There is a need to look at life in a holistic way that I think of as life-course interventions to promote health. From the preconception health of the mother, to all the life stages from infancy through adulthood to the elders, there is a need for timely, health-promoting and gender-aware interventions. For instance, good nutrition and involvement in sports at an early age have beneficial health impacts later in life. There are also negative interventions that have future impacts – things like taking up smoking, or drugs and alcohol – which need to be discouraged. The positive interventions need to be grounded in the social and economic circumstances of communities and individuals. It is no secret that in some cases help is needed to overcome the corrosive effects of poverty on mental and physical health and well-being.

Bryce published The Story of a National Crime nearly a century ago. Why is it taking so long?

For a wealthy country like Canada, this should be a fixable problem. There was a movement to address this through former Prime Minister Paul Martin’s Kelowna Accord in the last days of the Liberal government. One of the ironies is that much of the wealth of this country – still largely a resource-based economy – comes from the northern and rural parts of Canada. So it’s the people living there whose health is not up to the same standard as in the southern, more urban parts of the country. Meanwhile, forestry and mining take resources from the traditional territories of those people.

Indeed. They don’t just remove the resources from the hinterlands, but they leave a lot of damage behind. They are taking away wealth but leaving terrible legacies of pollution and environmental degradation.

Yes. If the government and industry were interested in sustainable economic development in the North, then instead of ignoring Indigenous people they would partner with them. They would try to increase the number of jobs available locally and try to conduct these industries in ecologically sound ways. What’s happening is that the courts are enforcing the need to consult with Indigenous peoples as they look at the legal and environment impact issues in the traditional territories. These are complicated and interrelated issues around economic development, sustainable communities and how we want to imagine a future that balances these issues.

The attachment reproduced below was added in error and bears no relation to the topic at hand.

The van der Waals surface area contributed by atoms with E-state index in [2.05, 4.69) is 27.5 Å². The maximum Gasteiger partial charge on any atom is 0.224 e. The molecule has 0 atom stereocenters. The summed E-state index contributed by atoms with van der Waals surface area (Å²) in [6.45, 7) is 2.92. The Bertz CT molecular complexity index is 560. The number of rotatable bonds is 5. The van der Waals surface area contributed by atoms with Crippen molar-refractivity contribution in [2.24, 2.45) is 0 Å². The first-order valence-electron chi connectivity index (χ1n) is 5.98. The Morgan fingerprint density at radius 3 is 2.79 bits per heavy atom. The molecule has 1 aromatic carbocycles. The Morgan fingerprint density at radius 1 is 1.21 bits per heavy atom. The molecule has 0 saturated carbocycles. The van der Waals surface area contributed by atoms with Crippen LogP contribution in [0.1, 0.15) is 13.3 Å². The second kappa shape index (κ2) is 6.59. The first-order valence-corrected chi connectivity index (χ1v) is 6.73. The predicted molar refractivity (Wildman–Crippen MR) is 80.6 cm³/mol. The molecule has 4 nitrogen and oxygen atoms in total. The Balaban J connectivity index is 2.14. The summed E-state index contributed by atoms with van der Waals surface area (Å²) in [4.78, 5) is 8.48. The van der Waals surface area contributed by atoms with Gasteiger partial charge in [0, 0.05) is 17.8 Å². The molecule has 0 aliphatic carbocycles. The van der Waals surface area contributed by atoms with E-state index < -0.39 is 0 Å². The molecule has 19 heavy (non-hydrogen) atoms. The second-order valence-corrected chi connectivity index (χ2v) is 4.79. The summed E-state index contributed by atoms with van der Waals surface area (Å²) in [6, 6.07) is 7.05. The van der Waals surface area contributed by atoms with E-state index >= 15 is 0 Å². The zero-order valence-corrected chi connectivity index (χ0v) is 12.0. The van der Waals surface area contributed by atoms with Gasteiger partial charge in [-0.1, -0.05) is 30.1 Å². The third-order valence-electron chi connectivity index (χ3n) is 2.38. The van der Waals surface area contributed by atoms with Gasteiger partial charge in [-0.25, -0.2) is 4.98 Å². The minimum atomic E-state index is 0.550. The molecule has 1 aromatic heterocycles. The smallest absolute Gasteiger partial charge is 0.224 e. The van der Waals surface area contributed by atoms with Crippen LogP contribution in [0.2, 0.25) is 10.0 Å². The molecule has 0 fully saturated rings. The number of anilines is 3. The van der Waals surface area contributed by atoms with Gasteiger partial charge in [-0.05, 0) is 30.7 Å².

RELATED: Canadian Judiciary Poised to Redress Environmental Degradation

What are some of the promising ideas coming out of the institute?

One of the promising areas is community engagement, a partnership model between communities and the research and education enterprise. We bring both an Aboriginal community lens and a mainstream lens to take the best of both worlds in order to visualize future solutions. For instance, the institute is looking at having a community advisory board that will guide the priorities of the institute. From the priorities that the communities give us, we can invite international experts into the conversation and look at complex issues like Aboriginal youth suicide where, sadly, Canada leads the world. I think academics have been waiting for that type of invitation, to be able to share their knowledge and gain new knowledge in their work with communities in a respectful and principled way.

Is there any research planned on the role of traditional ways of life in Aboriginal health and wellness?

That’s key to a lot of these issues. There are different traditional belief systems operating and depending on which community, region or historical/cultural aspects we are talking about it varies quite a bit. It really goes back to the terms of engagement we were just talking about, because you can’t say, Well, we have to have traditional knowledge embedded in the process. The only thing you can really do is say is that community engagement has to include the perspectives of the community and scientific excellence so at the end of the day you have good, solid science that is geared to the cultural realities. This way, evidence-based solutions are crafted that are unique and meaningful to each community’s situation.

All solutions are local solutions?

Absolutely. How people see themselves and their universe is really quite different between various groups and mainstream society. And also, as the environment is being degraded, people are increasingly seeing the value of traditional practices. We need to balance economic development with sustainable ecological practices. There’s a lot of wisdom out there if people are willing to listen and engage.

Is there anything else you would like to add?

We are trying to provide the resources for young people to succeed in the academy. In the past, many Aboriginal people felt that the academy is not there for them and other institutions like hospitals rarely take account of their needs. Progress is going to be incremental as individuals work with larger collectives to make life better. That’s one of the nice things about the endowment that Michael Dan has provided. It’s in perpetuity, allowing the Waakebiness-Bryce Institute for Indigenous Health to grow and have greater influence into the future. That’s what we’re trying to achieve.

Janet Kimantas is associate editor at A\J with degrees in studio art and environmental studies. She is currently pursuing an MES at UWaterloo. She splits her spare time between walking in the forest and painting Renaissance-inspired portraits of birds.